Letter 12, page 4

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Vincent van Gogh
(1853–1890)

Vincent van Gogh, letter to Émile Bernard, Arles, 29 July 1888

About this exhibition: 

Painted with Words is a compelling look at Vincent van Gogh's correspondence to his young colleague Émile Bernard between 1887 and 1889. Van Gogh's words and sketches reveal his thoughts about art and life and communicate his groundbreaking work in Arles to his fellow painter.

Van Gogh's letters to Bernard reveal the tenor of their relationship. Van Gogh assumed the role of an older, wiser brother, offering praise or criticism of Bernard's paintings, drawings, and poems. At the same time the letters chronicle van Gogh's own struggles, as he reached his artistic maturity in isolation in Arles and St. Rémy. Throughout the letters are no less than twelve sketches by van Gogh meant to provide Bernard with an idea of his work in progress, including studies related to the paintings The Langlois Bridge, Houses at Saintes-Maries-de-la-Mer, Boats on the beach at Saintes-Maries, The Sower, and View of Arles at Sunset.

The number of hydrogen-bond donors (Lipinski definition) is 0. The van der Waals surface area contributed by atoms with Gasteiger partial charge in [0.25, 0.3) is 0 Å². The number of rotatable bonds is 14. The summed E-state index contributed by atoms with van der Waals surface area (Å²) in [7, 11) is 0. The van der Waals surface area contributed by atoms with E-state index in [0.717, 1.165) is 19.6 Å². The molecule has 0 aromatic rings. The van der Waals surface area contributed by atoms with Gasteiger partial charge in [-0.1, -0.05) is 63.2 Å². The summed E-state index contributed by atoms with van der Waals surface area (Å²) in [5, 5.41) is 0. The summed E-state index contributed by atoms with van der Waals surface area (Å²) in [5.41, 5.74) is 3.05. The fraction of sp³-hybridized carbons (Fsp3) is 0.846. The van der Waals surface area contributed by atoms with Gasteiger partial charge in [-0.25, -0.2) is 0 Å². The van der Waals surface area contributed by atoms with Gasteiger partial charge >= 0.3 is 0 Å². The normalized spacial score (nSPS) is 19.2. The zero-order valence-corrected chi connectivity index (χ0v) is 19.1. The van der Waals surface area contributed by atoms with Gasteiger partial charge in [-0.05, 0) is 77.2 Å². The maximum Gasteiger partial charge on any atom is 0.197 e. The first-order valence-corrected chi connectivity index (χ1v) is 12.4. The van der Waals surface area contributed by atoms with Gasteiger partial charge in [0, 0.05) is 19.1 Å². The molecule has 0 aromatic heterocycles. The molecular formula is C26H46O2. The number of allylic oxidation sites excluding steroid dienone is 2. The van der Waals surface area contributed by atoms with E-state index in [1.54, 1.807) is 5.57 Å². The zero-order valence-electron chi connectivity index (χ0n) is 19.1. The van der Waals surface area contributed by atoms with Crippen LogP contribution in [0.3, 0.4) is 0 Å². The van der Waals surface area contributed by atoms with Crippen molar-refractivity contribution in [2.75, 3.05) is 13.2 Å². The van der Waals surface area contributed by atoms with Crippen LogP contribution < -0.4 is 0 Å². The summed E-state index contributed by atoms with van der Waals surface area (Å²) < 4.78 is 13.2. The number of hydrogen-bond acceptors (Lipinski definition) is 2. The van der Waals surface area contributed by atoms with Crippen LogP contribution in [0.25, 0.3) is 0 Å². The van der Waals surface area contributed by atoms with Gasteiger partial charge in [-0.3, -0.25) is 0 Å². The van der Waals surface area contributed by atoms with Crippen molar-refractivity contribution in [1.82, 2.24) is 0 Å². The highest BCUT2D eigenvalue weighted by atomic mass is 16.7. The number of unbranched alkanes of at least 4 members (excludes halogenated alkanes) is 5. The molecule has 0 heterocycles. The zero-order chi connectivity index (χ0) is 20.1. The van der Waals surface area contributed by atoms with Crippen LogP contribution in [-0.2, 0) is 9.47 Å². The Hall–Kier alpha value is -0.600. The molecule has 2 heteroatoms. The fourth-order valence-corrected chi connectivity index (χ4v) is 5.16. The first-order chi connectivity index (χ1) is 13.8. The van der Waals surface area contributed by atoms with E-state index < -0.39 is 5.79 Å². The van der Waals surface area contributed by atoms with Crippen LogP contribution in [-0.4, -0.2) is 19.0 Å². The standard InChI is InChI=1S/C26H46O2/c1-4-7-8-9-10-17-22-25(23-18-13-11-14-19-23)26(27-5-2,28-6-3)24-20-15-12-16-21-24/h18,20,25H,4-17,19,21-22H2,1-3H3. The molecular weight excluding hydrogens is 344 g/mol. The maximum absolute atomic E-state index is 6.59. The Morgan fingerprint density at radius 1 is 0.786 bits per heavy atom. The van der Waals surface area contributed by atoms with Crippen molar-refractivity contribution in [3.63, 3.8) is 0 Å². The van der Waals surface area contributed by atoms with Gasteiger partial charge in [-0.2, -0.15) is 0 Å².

Translation: 

I'm showing you a painter who dreams and who paints from the imagination, and I started off by claiming that the character of the Dutch is that they invent nothing, that they have neither imagination nor fantasy.

Am I illogical? No. Rembrandt invented nothing, and that angel and that strange Christ; it's— that he knew them, felt them there.

Delacroix paints a Christ using an unexpected light lemon note, this colorful and luminous note in the painting being what the ineffable strangeness and charm of a star is in a corner of the firmament.

Rembrandt works with values in the same way as Delacroix with colors.

Now, there's a gulf between the method of Delacroix and Rembrandt and that of all the rest of religious painting.

I 'll write to you again soon. This to thank you for your drawings, which give me enormous pleasure. Have just finished portrait of young girl of twelve, brown eyes, black hair and eyebrows, flesh yellow gray, the background white, strongly tinged with veronese, jacket blood-red with violet stripes, skirt blue with large orange spots, an oleander flower in her sweet little hand.

I'm so worn out from it that I hardly have a head for writing. So long, and again, many thanks.

Ever yours,
Vincent

Credits: 

© 2007 Van Gogh Museum, Amsterdam

Major support for Painted with Words: Vincent van Gogh's Letters to Émile Bernard and its accompanying catalogue was provided by the International Music and Art Foundation. Generous support was also provided by the Robert Lehman Foundation and the National Endowment for the Arts.